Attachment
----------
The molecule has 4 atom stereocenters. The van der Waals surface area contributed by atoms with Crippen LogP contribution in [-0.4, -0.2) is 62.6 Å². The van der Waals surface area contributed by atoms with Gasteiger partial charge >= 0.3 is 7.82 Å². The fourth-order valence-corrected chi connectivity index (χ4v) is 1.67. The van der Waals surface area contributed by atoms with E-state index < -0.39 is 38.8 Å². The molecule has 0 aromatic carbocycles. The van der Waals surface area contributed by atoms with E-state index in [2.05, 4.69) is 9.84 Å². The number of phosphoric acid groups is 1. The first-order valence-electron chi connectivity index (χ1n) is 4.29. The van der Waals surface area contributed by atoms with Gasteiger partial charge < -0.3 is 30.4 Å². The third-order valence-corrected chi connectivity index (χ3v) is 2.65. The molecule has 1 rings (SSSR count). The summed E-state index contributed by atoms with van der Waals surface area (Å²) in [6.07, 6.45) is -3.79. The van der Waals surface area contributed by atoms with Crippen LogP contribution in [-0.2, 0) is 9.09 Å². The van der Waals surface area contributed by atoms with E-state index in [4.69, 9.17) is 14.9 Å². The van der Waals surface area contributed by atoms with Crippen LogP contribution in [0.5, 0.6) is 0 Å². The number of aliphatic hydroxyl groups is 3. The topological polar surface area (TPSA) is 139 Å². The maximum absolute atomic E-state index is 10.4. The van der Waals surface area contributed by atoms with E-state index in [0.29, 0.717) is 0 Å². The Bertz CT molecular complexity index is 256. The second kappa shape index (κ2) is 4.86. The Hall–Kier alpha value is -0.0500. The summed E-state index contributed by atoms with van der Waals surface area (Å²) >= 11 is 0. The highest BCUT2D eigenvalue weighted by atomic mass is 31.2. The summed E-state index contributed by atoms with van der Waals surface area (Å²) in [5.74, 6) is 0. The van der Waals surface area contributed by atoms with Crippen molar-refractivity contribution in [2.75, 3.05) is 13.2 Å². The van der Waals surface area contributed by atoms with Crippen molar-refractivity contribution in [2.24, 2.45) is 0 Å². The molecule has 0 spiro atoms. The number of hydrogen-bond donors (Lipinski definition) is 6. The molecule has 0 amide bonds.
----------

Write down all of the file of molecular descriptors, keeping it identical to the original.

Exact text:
The molecule has 4 atom stereocenters. The van der Waals surface area contributed by atoms with Crippen LogP contribution in [-0.4, -0.2) is 62.6 Å². The van der Waals surface area contributed by atoms with Gasteiger partial charge >= 0.3 is 7.82 Å². The fourth-order valence-corrected chi connectivity index (χ4v) is 1.67. The van der Waals surface area contributed by atoms with E-state index < -0.39 is 38.8 Å². The molecule has 0 aromatic carbocycles. The van der Waals surface area contributed by atoms with E-state index in [2.05, 4.69) is 9.84 Å². The number of phosphoric acid groups is 1. The first-order valence-electron chi connectivity index (χ1n) is 4.29. The van der Waals surface area contributed by atoms with Gasteiger partial charge < -0.3 is 30.4 Å². The third-order valence-corrected chi connectivity index (χ3v) is 2.65. The molecule has 1 rings (SSSR count). The summed E-state index contributed by atoms with van der Waals surface area (Å²) in [6.07, 6.45) is -3.79. The van der Waals surface area contributed by atoms with Crippen LogP contribution in [-0.2, 0) is 9.09 Å². The van der Waals surface area contributed by atoms with E-state index in [4.69, 9.17) is 14.9 Å². The van der Waals surface area contributed by atoms with Crippen LogP contribution in [0.5, 0.6) is 0 Å². The number of aliphatic hydroxyl groups is 3. The topological polar surface area (TPSA) is 139 Å². The maximum absolute atomic E-state index is 10.4. The van der Waals surface area contributed by atoms with E-state index in [0.29, 0.717) is 0 Å². The Bertz CT molecular complexity index is 256. The second kappa shape index (κ2) is 4.86. The Hall–Kier alpha value is -0.0500. The summed E-state index contributed by atoms with van der Waals surface area (Å²) >= 11 is 0. The highest BCUT2D eigenvalue weighted by atomic mass is 31.2. The summed E-state index contributed by atoms with van der Waals surface area (Å²) in [5.74, 6) is 0. The van der Waals surface area contributed by atoms with Crippen molar-refractivity contribution in [2.75, 3.05) is 13.2 Å². The van der Waals surface area contributed by atoms with Crippen molar-refractivity contribution in [2.24, 2.45) is 0 Å². The molecule has 0 spiro atoms. The number of hydrogen-bond donors (Lipinski definition) is 6. The molecule has 0 amide bonds.